August Featured Lesson
Marc Chagall – I & the Village
July 6, 1887 is the birthdate of the artist who considered his work, “not the dream of one people but all of humanity.”
Marc Chagall lived and breathed his Jewish faith. The eldest of nine children, his parents worked hard to support them.
Throughout his life, Chagall had two reputations as an artist; one as a modernist artist who worked in many mediums and ignored the rules of his time, the other as a Jewish artist. He payed homage to his hard working father and to his small hometown, Vitebsk, using lots of Jewish imagery. Through all his struggles and hardships, Marc Chagall remained positive. In his own words:
If all life moves inevitably towards its end, then we must, during our own, colour it with our colours of love and hope.
July Featured Lesson
Edward Hopper Lighthouses
The man who famously said: “If you could say it in words there would be no reason to paint,” was born on July 22, 1882 and destined to become one of America’s most successful artists.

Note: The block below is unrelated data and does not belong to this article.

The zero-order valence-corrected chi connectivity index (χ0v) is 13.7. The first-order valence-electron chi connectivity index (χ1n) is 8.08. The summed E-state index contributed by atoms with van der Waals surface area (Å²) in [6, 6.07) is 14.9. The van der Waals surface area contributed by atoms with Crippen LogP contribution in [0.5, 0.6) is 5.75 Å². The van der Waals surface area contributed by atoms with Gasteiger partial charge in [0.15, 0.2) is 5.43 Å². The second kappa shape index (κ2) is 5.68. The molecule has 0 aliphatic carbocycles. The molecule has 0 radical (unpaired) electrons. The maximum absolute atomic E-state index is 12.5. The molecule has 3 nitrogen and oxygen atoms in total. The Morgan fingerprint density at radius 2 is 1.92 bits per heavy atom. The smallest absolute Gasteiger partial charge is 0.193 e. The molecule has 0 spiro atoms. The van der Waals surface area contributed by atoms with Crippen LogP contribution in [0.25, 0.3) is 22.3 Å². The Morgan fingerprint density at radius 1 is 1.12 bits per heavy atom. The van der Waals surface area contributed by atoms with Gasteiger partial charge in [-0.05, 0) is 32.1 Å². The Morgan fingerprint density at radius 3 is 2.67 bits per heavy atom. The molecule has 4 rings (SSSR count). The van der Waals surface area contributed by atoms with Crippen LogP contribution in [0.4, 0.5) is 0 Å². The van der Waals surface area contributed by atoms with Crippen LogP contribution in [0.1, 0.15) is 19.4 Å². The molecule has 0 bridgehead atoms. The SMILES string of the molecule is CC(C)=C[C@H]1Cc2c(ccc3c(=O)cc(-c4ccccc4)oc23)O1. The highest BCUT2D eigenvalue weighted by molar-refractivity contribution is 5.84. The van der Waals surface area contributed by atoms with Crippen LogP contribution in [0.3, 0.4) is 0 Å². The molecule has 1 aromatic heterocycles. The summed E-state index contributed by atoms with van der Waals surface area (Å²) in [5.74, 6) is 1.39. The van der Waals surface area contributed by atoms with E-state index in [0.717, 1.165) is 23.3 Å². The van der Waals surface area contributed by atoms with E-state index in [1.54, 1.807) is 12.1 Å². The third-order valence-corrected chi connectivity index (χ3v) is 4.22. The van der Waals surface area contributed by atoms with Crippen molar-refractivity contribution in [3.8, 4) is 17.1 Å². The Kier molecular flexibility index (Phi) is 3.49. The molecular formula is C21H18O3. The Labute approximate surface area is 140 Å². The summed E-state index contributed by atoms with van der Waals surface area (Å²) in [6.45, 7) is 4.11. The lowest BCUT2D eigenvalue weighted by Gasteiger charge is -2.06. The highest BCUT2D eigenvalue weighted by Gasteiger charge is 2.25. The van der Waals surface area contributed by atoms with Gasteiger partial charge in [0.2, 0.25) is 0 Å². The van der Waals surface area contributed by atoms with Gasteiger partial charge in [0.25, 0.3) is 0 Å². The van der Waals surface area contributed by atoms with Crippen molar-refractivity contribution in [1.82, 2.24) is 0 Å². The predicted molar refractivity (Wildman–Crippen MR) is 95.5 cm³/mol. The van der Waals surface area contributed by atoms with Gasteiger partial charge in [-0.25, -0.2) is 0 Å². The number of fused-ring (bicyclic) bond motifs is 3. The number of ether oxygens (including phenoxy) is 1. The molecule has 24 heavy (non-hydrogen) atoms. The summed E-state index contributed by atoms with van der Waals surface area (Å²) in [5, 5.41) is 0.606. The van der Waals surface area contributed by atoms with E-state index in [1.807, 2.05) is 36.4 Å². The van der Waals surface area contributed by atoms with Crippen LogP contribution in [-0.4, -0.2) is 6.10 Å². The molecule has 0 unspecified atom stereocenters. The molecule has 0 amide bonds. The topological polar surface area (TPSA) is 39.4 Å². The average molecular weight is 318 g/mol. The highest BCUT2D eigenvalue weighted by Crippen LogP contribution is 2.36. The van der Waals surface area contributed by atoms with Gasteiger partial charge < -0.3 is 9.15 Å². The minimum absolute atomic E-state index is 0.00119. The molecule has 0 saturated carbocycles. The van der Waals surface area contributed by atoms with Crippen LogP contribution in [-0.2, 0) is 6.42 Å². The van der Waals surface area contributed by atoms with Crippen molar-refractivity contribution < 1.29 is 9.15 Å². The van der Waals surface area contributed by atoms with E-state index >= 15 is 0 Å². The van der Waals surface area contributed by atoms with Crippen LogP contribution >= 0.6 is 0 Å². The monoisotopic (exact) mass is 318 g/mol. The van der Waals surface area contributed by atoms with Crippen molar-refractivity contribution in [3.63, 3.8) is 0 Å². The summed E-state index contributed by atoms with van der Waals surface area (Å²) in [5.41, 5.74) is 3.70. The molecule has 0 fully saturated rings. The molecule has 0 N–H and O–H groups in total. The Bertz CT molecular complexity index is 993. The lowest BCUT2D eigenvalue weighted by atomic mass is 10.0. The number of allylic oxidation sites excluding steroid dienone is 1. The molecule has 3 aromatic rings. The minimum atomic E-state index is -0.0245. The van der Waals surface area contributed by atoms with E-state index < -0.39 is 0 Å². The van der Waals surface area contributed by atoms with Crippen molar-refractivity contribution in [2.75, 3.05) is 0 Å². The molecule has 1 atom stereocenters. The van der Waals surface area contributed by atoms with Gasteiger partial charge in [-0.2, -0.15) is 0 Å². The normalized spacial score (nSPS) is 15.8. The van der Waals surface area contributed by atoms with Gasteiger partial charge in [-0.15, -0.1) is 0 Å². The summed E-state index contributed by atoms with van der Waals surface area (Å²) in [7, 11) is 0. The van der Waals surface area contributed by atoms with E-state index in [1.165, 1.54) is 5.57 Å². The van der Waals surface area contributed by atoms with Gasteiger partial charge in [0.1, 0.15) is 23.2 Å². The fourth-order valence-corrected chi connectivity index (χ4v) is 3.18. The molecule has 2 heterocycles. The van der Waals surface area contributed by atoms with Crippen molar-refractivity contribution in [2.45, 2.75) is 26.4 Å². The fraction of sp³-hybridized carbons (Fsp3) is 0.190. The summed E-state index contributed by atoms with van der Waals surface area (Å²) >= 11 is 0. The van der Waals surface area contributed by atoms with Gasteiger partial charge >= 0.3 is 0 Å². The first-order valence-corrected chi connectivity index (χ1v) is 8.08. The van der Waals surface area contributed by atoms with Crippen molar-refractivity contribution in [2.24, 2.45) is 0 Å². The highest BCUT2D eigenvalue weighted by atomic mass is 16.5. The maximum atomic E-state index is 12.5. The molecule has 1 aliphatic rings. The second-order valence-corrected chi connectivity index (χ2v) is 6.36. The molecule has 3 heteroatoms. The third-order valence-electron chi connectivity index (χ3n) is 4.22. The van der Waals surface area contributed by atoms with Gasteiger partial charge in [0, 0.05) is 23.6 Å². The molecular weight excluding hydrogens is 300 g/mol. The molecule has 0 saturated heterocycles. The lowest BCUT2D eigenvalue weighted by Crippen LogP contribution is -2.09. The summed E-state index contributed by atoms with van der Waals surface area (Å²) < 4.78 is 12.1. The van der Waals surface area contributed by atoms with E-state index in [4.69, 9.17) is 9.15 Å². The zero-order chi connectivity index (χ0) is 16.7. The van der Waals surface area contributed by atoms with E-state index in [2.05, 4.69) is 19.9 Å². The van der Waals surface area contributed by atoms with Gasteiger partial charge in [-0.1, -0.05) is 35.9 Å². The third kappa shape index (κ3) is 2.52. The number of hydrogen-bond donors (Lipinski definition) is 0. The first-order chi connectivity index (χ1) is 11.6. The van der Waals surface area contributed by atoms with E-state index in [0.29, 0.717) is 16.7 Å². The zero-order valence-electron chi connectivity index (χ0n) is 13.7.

Edward Hopper (July 22, 1882 – May 15, 1967) was an American realist painter and printmaker. Most famous for his oil paintings, he was equally skilled in watercolor and printmaking. His career
benefited greatly from his marriage to fellow-artist Josephine Nivison, who contributed much to his work, both as a life-model and as a creative partner.
Hopper paid homage to the commonplace life, often depicting scenes of working class people and drab surroundings, as well as being able to capture the look of sunlight on a building, which he claimed gave him great joy.